I’ve always maintained that Mike Grippi is one of the coolest dudes I know. Photographer, musician, filmmaker, and long-time friend and colleague, he made a perfect subject for a (very) quick film we shot recently in NYC.
Atomos came to me and asked if I could shoot with the Nikon Z6 Filmmaker’s Kit, which comes complete with Z6 camera, 24-70 f4 S lens, Rode VideoMic, Moza stabilizer, and the Atomos Ninja V5 4K Recording Monitor, amongst other bits and pieces. The whole thing is geared towards simple, light and fast filmmaking. They wanted it on deadline, and they insisted it be shot in one day. The first thought that popped into my head was to shoot something about Grippi’s life and times.
I wrote a quick treatment of it, and titled it “Young Creative in the City,” or, perhaps catchier, “Where Creativity Meets Concrete.” Let’s face it, NYC is a magnet for young, talented, internet savvy, visual people who hope to take their skills and make a dent. I’m sympathetic. It’s what I came to the city to do in 1976. I lived in a flophouse hotel, had my place broken into, lost all my gear, and took home a paycheck that read $109 after taxes. I found out that calzones are cheap and filling, and McDonald’s was saved for a real treat. I wrote the below, and sketched out some possible shots.
Seeing this as a visual tone poem to the city of New York and the reasons people come here, to seek an audience, to offer their voice in the chorus, and their hopes to rise beyond the mundane, the day-to-day drill of living and breathing. To be heard. To make difference. To rabble rouse, to offend, to be noticed. And of course, the sheer, unblinking monolith of the city becomes the crushing reality. Indifference, lack of traction, overwhelming odds and numbers, the insufferable attitudes, the constant BS of everyone chattering like magpies in Brooklyn watering holes about how they’re “doing this video and it’s gonna be so cool ‘cause there’s these people who are really cool and interested are going to fund it and show it….somewhere.” Versus the sincerity of expression, the honesty of thought, feeling and creation. The moth to flame aspects of what the city capriciously, enticingly, holds in her hands, like a Cheerio in its fingers, trying to get the baby to reach, only to pull it away. A place where hopes and dreams seek nourishment, like an irrepressible weed, flourishing in a crack in the sidewalk. Depending on the day, you can feel vibrant, alive and in the mix. Or, you can feel like a windup toy someone jut placed in front of a brick wall.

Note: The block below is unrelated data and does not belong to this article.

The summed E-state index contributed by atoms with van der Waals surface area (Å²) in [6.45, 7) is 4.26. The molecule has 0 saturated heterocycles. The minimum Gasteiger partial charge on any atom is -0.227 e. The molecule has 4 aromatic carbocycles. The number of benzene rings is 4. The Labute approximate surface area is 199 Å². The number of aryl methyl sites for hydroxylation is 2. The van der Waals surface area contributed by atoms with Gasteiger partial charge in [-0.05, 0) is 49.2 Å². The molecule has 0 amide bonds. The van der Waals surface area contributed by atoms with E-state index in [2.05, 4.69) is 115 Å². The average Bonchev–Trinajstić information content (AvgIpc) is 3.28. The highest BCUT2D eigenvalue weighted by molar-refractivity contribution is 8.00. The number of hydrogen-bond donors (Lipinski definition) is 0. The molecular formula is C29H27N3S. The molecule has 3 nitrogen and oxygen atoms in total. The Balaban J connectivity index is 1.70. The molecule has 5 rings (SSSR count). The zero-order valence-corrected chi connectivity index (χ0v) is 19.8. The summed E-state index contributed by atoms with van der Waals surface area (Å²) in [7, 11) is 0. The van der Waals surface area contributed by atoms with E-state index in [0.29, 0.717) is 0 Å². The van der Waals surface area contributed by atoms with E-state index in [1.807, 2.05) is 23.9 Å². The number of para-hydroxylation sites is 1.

It’s even harder now, just by dint of sheer numbers and the incessant noise of the internet. How to break through all the me-me-me based shouting and get somebody to notice that fillip of difference that separates you from the pack? Grippi is engaged in such a mission. I called him up and he was down, so we grabbed the gear and went to work.
I was blessed with two terrific young shooters, Mike Cali and Andrew Tomasino. And Dan Chung of Atomos, a fine photog out of the UK, shot a BTS. Dan and I have known each other since his newspaper and wire service days, when he was winning all sorts of press awards in Great Britain. He shot a BTS film of our adventure, and I grabbed a slice of it for the visual you see below.
The grab and go aspects of the kit worked well. We had to balance the Moza, of course. And we opted for a pro to run our audio, with his own pro level gear. What we have found as we plunge ahead into video is that one of the hardest parts of video is….audio. So we now leave that to the professionals. In this case, our professional audio supervisor was Stephen Micallef.
Another thing we left to the professionals was the post-production and editing. Many thanks to Levi Arnold of Open Fire Media who did a great job.
But the Z6 hung in there well, and recording to the Atomos made a huge difference in our potential quality, delivering ProRes RAW files through the HDMI connect. It gives you access to maximum dynamic range and detail, and opens up a world of possibilities in post-production. Cali devised a cool feeling LUT prior to shooting, so we were able to store that in the Atomos and actually look at the color and feel of what we were producing on location.
It’s a great learning curve to be on right now, as we shoot more and more video. Thanks to the wonderful crew, and Atomos, and most of all, to Grippi, one of the coolest guys out there.